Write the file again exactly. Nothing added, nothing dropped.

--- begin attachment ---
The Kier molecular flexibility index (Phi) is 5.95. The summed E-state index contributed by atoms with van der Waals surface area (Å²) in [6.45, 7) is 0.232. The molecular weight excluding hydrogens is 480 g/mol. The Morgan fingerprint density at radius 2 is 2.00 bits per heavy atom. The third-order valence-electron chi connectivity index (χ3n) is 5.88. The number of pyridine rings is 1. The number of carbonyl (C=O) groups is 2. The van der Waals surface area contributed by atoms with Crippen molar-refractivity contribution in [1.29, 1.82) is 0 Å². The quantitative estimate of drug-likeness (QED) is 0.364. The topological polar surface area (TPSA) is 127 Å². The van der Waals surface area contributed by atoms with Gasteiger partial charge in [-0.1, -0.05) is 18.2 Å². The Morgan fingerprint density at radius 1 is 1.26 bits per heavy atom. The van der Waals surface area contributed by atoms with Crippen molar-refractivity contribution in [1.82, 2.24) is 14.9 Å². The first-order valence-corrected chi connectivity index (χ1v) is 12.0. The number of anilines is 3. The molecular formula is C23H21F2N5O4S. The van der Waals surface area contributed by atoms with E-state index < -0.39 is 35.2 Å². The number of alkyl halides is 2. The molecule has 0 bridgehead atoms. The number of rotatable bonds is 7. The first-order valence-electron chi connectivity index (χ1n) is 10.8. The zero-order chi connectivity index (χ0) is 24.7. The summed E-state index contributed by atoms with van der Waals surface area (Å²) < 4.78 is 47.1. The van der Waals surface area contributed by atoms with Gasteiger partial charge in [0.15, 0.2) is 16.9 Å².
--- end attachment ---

The Kier molecular flexibility index (Phi) is 5.95. The summed E-state index contributed by atoms with van der Waals surface area (Å²) in [6.45, 7) is 0.232. The molecular weight excluding hydrogens is 480 g/mol. The Morgan fingerprint density at radius 2 is 2.00 bits per heavy atom. The third-order valence-electron chi connectivity index (χ3n) is 5.88. The number of pyridine rings is 1. The number of carbonyl (C=O) groups is 2. The van der Waals surface area contributed by atoms with Crippen molar-refractivity contribution in [1.29, 1.82) is 0 Å². The quantitative estimate of drug-likeness (QED) is 0.364. The topological polar surface area (TPSA) is 127 Å². The van der Waals surface area contributed by atoms with Gasteiger partial charge in [-0.1, -0.05) is 18.2 Å². The Morgan fingerprint density at radius 1 is 1.26 bits per heavy atom. The van der Waals surface area contributed by atoms with Crippen molar-refractivity contribution in [1.82, 2.24) is 14.9 Å². The first-order valence-corrected chi connectivity index (χ1v) is 12.0. The number of anilines is 3. The molecular formula is C23H21F2N5O4S. The van der Waals surface area contributed by atoms with E-state index < -0.39 is 35.2 Å². The number of alkyl halides is 2. The molecule has 0 bridgehead atoms. The number of rotatable bonds is 7. The first-order valence-electron chi connectivity index (χ1n) is 10.8. The zero-order chi connectivity index (χ0) is 24.7. The summed E-state index contributed by atoms with van der Waals surface area (Å²) < 4.78 is 47.1. The van der Waals surface area contributed by atoms with Gasteiger partial charge in [0.15, 0.2) is 16.9 Å².